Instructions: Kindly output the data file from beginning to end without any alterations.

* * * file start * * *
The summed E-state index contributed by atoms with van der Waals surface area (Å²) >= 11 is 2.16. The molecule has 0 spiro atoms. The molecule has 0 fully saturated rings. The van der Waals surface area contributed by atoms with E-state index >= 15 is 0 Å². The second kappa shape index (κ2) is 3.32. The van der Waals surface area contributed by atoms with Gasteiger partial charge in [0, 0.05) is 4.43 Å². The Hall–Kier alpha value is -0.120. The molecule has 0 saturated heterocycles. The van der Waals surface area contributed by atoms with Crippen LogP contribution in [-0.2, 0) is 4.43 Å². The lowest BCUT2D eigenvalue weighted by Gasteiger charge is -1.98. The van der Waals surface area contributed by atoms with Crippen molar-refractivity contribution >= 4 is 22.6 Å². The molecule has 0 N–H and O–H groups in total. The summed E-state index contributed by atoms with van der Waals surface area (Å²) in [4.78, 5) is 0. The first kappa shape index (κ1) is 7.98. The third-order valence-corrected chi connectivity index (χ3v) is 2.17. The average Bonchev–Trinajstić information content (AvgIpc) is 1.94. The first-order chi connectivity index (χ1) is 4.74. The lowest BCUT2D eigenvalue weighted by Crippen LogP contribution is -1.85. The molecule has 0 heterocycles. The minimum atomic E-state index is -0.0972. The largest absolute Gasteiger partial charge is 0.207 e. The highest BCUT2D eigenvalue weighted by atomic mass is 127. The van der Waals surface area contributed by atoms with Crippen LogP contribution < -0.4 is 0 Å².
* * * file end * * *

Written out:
The summed E-state index contributed by atoms with van der Waals surface area (Å²) >= 11 is 2.16. The molecule has 0 spiro atoms. The molecule has 0 fully saturated rings. The van der Waals surface area contributed by atoms with E-state index >= 15 is 0 Å². The second kappa shape index (κ2) is 3.32. The van der Waals surface area contributed by atoms with Gasteiger partial charge in [0, 0.05) is 4.43 Å². The Hall–Kier alpha value is -0.120. The molecule has 0 saturated heterocycles. The van der Waals surface area contributed by atoms with Crippen LogP contribution in [-0.2, 0) is 4.43 Å². The lowest BCUT2D eigenvalue weighted by Gasteiger charge is -1.98. The van der Waals surface area contributed by atoms with Crippen molar-refractivity contribution >= 4 is 22.6 Å². The molecule has 0 N–H and O–H groups in total. The summed E-state index contributed by atoms with van der Waals surface area (Å²) in [4.78, 5) is 0. The first kappa shape index (κ1) is 7.98. The third-order valence-corrected chi connectivity index (χ3v) is 2.17. The average Bonchev–Trinajstić information content (AvgIpc) is 1.94. The first-order chi connectivity index (χ1) is 4.74. The lowest BCUT2D eigenvalue weighted by Crippen LogP contribution is -1.85. The molecule has 0 heterocycles. The minimum atomic E-state index is -0.0972. The largest absolute Gasteiger partial charge is 0.207 e. The highest BCUT2D eigenvalue weighted by atomic mass is 127. The van der Waals surface area contributed by atoms with Crippen LogP contribution < -0.4 is 0 Å².